The Civil War started on April 12, 1861, and Fergus was a young man of 37, his eldest son, Frank, was only 8 years old. In May, 1862 (one month after the birth of Thomas Vincent (4/18/1862), Fergus received his notification to report for induction into the Indiana Cavalry Unit, with horse although being 38, having a wife, and 5 small sons (two infant daughters deceased). By the Civil War and Union standards he was still an eligible “fighting man for the Union”. Unheard of by today's regulations and standards - Fergus paid his brother-in-law, David Baxter (born 1841) the sum of $500.00 to take his place in the Indiana Cavalry, and $400.00 in lieu of his horse - a total of $900.00. [David Baxter is listed as a casualty in one of the Union-Confederate battles in the South.]
Documented by Darrell Eugene McOsker (deceased) Kansas City.
Two Family Members were Real Cowboys. (Charles and Clement, sons of Fergus and Mary McOsker) (posted here Jan 2013)
Prior to the opening of the Cherokee Strip, Clem and Charles both had scouted the Oklahoma Territory and had picked out their particular claim for homesteading. The two of them had rigged up a covered wagon for Charles and his wife to ride in, but this was too slow a means for Clem and he decided to ride his Indian pony. The day of the opening of the Strip, both were at the starting line and at the firing of the guns starting the run, all went well with Clem until he was about 1 ½ miles from the site he had previously picked out for staking his homestead. He had driven his pony so hard she wouldn’t keep up the pace. So Clem dismounted, grabbing her tail in one hand and using a whip on her rump, the two of them proceeded to his pre-selected site, getting there in time before anyone else had staked it. The only difference in his plans being at the finish, instead of a horse and a rider, there was a horse and “walker”. Charles encountered no difficulty that we know of in his pursuit by driving the covered wagon.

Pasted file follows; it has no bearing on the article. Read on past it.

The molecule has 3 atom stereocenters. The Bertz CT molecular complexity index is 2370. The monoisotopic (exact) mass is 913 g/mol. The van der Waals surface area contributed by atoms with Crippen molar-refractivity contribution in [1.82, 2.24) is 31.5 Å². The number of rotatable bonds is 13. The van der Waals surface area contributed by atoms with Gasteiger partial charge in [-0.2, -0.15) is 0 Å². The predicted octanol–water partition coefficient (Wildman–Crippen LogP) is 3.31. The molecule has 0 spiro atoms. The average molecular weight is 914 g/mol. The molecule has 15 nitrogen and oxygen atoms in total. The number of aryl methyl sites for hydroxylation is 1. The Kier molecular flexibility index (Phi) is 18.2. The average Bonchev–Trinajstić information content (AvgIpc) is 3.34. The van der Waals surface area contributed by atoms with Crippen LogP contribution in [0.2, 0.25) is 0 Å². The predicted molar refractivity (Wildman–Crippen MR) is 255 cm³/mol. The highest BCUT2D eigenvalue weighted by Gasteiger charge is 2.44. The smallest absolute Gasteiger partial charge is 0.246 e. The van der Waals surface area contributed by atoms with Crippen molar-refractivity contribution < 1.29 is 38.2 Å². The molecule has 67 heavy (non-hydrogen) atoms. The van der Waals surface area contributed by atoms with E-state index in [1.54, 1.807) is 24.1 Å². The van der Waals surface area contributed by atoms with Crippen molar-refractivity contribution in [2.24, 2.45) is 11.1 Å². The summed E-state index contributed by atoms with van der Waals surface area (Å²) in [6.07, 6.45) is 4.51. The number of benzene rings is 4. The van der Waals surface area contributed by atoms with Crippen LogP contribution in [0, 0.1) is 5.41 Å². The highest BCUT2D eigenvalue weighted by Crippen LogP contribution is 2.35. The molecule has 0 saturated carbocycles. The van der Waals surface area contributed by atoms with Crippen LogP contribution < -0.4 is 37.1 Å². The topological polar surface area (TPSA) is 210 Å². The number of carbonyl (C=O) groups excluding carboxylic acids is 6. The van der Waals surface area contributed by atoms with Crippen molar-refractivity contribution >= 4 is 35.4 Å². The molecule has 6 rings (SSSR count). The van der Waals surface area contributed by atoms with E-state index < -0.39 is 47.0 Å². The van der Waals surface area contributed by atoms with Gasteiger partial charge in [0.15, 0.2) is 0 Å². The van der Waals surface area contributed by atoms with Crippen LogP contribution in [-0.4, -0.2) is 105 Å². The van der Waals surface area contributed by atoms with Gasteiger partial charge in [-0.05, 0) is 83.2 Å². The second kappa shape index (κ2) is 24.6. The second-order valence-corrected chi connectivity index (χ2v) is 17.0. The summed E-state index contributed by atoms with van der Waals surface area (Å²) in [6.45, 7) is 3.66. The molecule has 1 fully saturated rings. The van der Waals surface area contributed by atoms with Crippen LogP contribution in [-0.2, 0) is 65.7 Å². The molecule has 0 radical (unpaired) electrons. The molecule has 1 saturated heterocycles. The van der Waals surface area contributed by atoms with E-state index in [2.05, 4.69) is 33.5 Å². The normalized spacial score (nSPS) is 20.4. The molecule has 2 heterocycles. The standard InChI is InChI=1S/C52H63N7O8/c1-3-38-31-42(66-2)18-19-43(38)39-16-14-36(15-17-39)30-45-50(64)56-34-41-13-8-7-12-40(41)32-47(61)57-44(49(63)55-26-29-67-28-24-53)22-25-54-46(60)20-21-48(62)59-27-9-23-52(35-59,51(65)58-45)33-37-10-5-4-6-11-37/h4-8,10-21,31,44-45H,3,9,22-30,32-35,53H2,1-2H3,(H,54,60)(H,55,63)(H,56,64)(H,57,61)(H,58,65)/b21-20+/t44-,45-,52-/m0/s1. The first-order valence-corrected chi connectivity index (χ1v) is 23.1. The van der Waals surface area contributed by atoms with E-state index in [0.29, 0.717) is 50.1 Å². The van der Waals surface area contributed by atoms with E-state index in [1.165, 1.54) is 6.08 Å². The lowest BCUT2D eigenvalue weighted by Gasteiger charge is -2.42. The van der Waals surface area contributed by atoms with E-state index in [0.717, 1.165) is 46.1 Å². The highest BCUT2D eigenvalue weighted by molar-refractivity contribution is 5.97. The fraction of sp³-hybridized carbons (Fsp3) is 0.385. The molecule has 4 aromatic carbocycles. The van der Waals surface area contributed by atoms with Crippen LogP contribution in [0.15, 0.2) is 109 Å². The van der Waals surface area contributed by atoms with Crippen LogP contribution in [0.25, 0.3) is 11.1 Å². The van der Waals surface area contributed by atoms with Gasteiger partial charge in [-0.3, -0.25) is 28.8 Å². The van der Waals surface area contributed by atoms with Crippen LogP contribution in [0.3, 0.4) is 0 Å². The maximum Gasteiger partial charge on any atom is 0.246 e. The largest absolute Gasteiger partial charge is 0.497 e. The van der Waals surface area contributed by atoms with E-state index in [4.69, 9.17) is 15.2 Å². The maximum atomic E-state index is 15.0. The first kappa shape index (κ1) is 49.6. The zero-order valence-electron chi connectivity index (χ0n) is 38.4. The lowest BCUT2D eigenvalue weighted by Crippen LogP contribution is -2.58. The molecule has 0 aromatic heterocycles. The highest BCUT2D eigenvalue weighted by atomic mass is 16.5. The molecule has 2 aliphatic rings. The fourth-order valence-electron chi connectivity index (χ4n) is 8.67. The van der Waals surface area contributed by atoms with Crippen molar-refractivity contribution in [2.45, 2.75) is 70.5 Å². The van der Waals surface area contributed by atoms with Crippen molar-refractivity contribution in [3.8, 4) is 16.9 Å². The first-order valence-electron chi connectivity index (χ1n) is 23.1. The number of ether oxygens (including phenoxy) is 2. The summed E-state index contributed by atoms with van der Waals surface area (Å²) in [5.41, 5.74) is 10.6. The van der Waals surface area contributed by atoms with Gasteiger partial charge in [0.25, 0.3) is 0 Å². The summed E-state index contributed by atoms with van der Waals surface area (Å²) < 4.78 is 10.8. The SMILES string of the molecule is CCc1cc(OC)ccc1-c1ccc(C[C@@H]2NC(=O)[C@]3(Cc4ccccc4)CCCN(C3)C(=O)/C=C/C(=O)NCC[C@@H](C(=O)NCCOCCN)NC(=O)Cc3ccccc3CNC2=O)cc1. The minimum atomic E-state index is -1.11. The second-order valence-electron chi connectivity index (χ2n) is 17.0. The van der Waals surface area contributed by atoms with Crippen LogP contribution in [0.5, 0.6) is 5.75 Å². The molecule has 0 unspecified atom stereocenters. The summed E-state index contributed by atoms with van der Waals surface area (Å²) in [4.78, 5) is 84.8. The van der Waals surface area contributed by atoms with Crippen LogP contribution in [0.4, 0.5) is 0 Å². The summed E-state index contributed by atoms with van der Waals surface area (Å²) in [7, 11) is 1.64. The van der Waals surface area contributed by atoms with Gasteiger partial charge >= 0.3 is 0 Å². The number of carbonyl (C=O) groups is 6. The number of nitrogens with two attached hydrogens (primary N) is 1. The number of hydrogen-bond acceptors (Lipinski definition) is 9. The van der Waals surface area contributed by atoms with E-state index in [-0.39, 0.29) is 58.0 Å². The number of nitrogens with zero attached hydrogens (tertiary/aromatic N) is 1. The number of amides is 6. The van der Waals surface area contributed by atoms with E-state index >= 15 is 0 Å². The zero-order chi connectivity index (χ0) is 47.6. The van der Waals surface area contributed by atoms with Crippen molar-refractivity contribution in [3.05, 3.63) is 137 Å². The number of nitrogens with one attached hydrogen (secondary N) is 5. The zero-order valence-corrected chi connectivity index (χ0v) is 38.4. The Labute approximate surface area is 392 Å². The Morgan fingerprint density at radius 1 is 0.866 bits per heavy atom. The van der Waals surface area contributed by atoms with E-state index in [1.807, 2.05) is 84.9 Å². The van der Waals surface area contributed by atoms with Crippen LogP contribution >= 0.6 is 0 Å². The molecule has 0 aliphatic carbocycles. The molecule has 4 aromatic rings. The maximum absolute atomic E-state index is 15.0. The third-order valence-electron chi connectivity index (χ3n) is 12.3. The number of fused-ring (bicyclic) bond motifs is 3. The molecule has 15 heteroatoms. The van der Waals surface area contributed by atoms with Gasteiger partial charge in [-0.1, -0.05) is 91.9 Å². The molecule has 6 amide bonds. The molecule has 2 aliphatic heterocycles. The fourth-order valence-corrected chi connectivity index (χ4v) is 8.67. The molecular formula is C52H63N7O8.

The following story was told in 1963 by Priscilla (Miller) McOsker, wife of Walter Lewis McOsker, son of Clement Baxter McOsker. Dad (Clem) was visiting us and one evening I was reading the book “Oklahoma Outlaws”, by Richard S. Graves, to the family aloud. Dad was very interested and soon we knew why. He had met some of them and he told us about it. Luckily I took notes and they are on the margin of the book.
He met Belle Starr, and at a dance, he danced with her sister-in-law, Clara, several times. He met Dick Bradhead – he was the first “cowboy” dad saw. Dad was 9 (1878) - Dick was 15. Millie McOsker went to school with him. Dad remembers Dick let him crack his whip. This was in Kansas. Later Dick was shot in a daylight holdup, ran away, and joined the Daltons.
At another dance Dad attended, Bill Doolin got drunk and Dad helped put Bill’s overshoes on him.
At some sort of ceremony, Dad saw Buffalo Bill shoot off a cannon. He also saw Frank James.
At one time, Dad and a friend were hauling posts. They got stuck and a friendly rider helped them out of trouble. He was Dick Yeager. He later met Yeager and a Charlie Black riding and they all spoke pleasantly. Later, he heard that they had robbed an express at Sylvia. I don’t know what state.
Dad said his father (Fergus McOsker) had come to California during the gold rush and had a mine. Dad didn’t know where the mine was or if much gold was mined.
Dad took part in the rush at the opening of the Oklahoma Territory.
Documented by Darrell Eugene McOsker (deceased) Kansas City.